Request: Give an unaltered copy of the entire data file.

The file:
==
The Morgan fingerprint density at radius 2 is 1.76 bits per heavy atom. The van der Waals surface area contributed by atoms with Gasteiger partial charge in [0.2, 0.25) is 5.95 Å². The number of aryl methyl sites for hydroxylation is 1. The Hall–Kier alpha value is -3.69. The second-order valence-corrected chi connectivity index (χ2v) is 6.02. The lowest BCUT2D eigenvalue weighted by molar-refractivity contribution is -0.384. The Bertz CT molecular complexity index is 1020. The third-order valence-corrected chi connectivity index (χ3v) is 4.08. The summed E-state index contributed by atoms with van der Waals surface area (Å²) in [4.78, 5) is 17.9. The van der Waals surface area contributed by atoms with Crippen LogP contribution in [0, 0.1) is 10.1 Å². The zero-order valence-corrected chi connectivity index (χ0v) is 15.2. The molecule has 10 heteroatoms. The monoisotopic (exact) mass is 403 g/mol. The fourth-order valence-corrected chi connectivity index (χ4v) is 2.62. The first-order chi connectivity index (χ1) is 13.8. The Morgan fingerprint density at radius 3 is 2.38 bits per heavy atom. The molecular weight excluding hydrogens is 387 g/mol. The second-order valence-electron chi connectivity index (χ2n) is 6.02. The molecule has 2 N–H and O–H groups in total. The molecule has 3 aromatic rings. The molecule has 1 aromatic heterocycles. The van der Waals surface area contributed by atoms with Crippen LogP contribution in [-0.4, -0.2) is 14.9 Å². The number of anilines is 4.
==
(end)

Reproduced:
The Morgan fingerprint density at radius 2 is 1.76 bits per heavy atom. The van der Waals surface area contributed by atoms with Gasteiger partial charge in [0.2, 0.25) is 5.95 Å². The number of aryl methyl sites for hydroxylation is 1. The Hall–Kier alpha value is -3.69. The second-order valence-corrected chi connectivity index (χ2v) is 6.02. The lowest BCUT2D eigenvalue weighted by molar-refractivity contribution is -0.384. The Bertz CT molecular complexity index is 1020. The third-order valence-corrected chi connectivity index (χ3v) is 4.08. The summed E-state index contributed by atoms with van der Waals surface area (Å²) in [4.78, 5) is 17.9. The van der Waals surface area contributed by atoms with Crippen LogP contribution in [0, 0.1) is 10.1 Å². The zero-order valence-corrected chi connectivity index (χ0v) is 15.2. The molecule has 10 heteroatoms. The monoisotopic (exact) mass is 403 g/mol. The fourth-order valence-corrected chi connectivity index (χ4v) is 2.62. The first-order chi connectivity index (χ1) is 13.8. The Morgan fingerprint density at radius 3 is 2.38 bits per heavy atom. The molecular weight excluding hydrogens is 387 g/mol. The second-order valence-electron chi connectivity index (χ2n) is 6.02. The molecule has 2 N–H and O–H groups in total. The molecule has 3 aromatic rings. The molecule has 1 aromatic heterocycles. The van der Waals surface area contributed by atoms with Crippen LogP contribution in [-0.4, -0.2) is 14.9 Å². The number of anilines is 4.